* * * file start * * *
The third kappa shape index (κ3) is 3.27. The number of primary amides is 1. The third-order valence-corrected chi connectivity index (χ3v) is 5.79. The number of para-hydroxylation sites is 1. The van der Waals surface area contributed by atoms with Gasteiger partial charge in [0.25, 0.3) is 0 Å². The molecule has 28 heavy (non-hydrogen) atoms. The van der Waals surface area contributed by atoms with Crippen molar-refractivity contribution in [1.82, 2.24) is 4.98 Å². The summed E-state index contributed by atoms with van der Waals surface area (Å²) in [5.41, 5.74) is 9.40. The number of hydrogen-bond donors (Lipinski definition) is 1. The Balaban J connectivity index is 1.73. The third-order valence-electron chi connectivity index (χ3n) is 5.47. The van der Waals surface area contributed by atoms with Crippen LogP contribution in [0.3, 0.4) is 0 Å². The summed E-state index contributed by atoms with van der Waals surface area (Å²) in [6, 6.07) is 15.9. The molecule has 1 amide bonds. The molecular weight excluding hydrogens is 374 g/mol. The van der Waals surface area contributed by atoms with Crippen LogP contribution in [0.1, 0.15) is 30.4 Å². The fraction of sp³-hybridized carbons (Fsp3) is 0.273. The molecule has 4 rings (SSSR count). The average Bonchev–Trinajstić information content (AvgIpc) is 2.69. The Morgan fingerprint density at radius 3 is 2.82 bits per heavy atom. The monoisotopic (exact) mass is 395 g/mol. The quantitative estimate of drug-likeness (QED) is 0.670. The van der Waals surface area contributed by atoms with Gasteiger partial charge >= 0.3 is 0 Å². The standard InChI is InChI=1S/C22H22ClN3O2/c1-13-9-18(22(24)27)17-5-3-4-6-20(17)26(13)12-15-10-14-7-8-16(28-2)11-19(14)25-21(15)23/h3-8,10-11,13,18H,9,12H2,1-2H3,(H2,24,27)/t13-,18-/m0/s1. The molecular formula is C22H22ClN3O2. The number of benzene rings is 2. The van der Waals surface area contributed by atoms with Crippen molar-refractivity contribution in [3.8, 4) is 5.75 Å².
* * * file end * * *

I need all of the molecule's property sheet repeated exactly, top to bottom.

The third kappa shape index (κ3) is 3.27. The number of primary amides is 1. The third-order valence-corrected chi connectivity index (χ3v) is 5.79. The number of para-hydroxylation sites is 1. The van der Waals surface area contributed by atoms with Gasteiger partial charge in [0.25, 0.3) is 0 Å². The molecule has 28 heavy (non-hydrogen) atoms. The van der Waals surface area contributed by atoms with Crippen molar-refractivity contribution in [1.82, 2.24) is 4.98 Å². The summed E-state index contributed by atoms with van der Waals surface area (Å²) in [5.41, 5.74) is 9.40. The number of hydrogen-bond donors (Lipinski definition) is 1. The Balaban J connectivity index is 1.73. The third-order valence-electron chi connectivity index (χ3n) is 5.47. The van der Waals surface area contributed by atoms with Crippen LogP contribution in [0.3, 0.4) is 0 Å². The summed E-state index contributed by atoms with van der Waals surface area (Å²) in [6, 6.07) is 15.9. The molecule has 1 amide bonds. The molecular weight excluding hydrogens is 374 g/mol. The van der Waals surface area contributed by atoms with Crippen LogP contribution in [0.1, 0.15) is 30.4 Å². The fraction of sp³-hybridized carbons (Fsp3) is 0.273. The molecule has 4 rings (SSSR count). The average Bonchev–Trinajstić information content (AvgIpc) is 2.69. The Morgan fingerprint density at radius 3 is 2.82 bits per heavy atom. The monoisotopic (exact) mass is 395 g/mol. The quantitative estimate of drug-likeness (QED) is 0.670. The van der Waals surface area contributed by atoms with Gasteiger partial charge >= 0.3 is 0 Å². The standard InChI is InChI=1S/C22H22ClN3O2/c1-13-9-18(22(24)27)17-5-3-4-6-20(17)26(13)12-15-10-14-7-8-16(28-2)11-19(14)25-21(15)23/h3-8,10-11,13,18H,9,12H2,1-2H3,(H2,24,27)/t13-,18-/m0/s1. The molecular formula is C22H22ClN3O2. The number of benzene rings is 2. The van der Waals surface area contributed by atoms with Crippen molar-refractivity contribution in [3.8, 4) is 5.75 Å².